Hawaii v. Office of Hawaiian AffairsCould a ruling regarding the ownership of 20% of Hawaii's land space end up in a reversal of Kelo? It may be possible.
That may be the situation with another history-laden case that pits Hawaii against groups representing native Hawaiians over the status of 1.2 million acres of land, 20% of the island state. In a 2008 ruling, the Hawaii Supreme Court blocked the sale of some of that land to a private developer, saying the state couldn't transfer any property until the Hawaii legislature resolved the question of whether native Hawaiians actually owned it.
The fight stems from the 1898 annexation of Hawaii, which Congress authorized and President McKinley signed after an earlier coup dethroned Queen Lili'Uokalani. Hawaii became a state in 1959, but the Hawaii Supreme Court ruled that a 1993 "Apology Resolution," in which Congress called the overthrow of the monarchy "illegal," reopened the question of who owns the land.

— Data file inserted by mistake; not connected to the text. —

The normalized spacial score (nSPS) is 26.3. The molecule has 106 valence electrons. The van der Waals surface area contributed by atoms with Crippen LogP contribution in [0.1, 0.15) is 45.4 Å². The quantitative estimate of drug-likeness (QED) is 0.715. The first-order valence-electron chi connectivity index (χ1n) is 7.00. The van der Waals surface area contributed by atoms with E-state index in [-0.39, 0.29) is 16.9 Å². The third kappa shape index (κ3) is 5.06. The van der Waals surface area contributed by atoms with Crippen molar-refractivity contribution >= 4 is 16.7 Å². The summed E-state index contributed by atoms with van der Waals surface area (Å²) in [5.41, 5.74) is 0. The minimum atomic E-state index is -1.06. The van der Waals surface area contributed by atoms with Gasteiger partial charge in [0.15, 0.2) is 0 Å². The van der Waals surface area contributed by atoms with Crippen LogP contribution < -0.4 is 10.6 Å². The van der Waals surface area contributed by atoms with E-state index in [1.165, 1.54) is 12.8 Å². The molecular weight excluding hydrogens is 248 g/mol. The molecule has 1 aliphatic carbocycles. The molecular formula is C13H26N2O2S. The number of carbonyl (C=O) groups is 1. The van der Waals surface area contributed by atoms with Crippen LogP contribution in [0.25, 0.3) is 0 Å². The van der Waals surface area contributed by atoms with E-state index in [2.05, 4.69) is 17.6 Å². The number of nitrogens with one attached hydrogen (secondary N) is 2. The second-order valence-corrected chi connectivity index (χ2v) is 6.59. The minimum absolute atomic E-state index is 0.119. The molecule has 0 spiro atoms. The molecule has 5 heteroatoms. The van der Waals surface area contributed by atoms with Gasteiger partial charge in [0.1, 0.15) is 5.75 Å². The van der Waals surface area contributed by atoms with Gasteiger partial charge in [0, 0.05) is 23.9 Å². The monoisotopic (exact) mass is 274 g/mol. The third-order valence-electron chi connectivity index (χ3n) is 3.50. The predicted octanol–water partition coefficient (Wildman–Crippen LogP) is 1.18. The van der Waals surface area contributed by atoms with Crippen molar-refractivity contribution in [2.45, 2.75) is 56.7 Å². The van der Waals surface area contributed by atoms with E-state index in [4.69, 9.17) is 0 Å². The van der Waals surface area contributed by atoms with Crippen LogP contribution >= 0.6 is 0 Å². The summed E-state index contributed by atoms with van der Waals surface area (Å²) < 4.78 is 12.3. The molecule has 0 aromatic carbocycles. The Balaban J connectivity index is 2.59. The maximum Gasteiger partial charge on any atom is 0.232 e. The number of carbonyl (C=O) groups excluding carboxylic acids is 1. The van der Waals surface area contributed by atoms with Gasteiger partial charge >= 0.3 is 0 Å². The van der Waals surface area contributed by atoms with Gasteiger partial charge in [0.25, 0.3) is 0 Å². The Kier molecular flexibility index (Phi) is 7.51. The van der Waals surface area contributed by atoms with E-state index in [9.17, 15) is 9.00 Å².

This is a tough one to call. The Supreme Court in 1984 upheld Hawaii's aggressive land-reform law, which forced large landowners to sell to homeowners at court-mandated prices to end, in the words of then-Justice Sandra Day O'Connor, the state's "feudal land tenure system." That contributed to the Roberts court's contentious Kelo decision in 2005, upholding a Connecticut city's condemnation of private property for a commercial project.
Thursday, February 05, 2009
Most Americans hear and read commentary about the Supreme Court's constitutionald docket, cases involving the interpretation of individual rights. This not all that surprising, but many people don't realize that a very large chunk of the Supreme Court's docket consistents of business cases. Forbes.com's Daniel Fisher has a review of five business cases that are somewhat interesting. The Hawaiian land case is interesting and could have implications for those people who are interested in changning the Court's interpretation from the 2005 Kelo decsion. Fisher description of that case: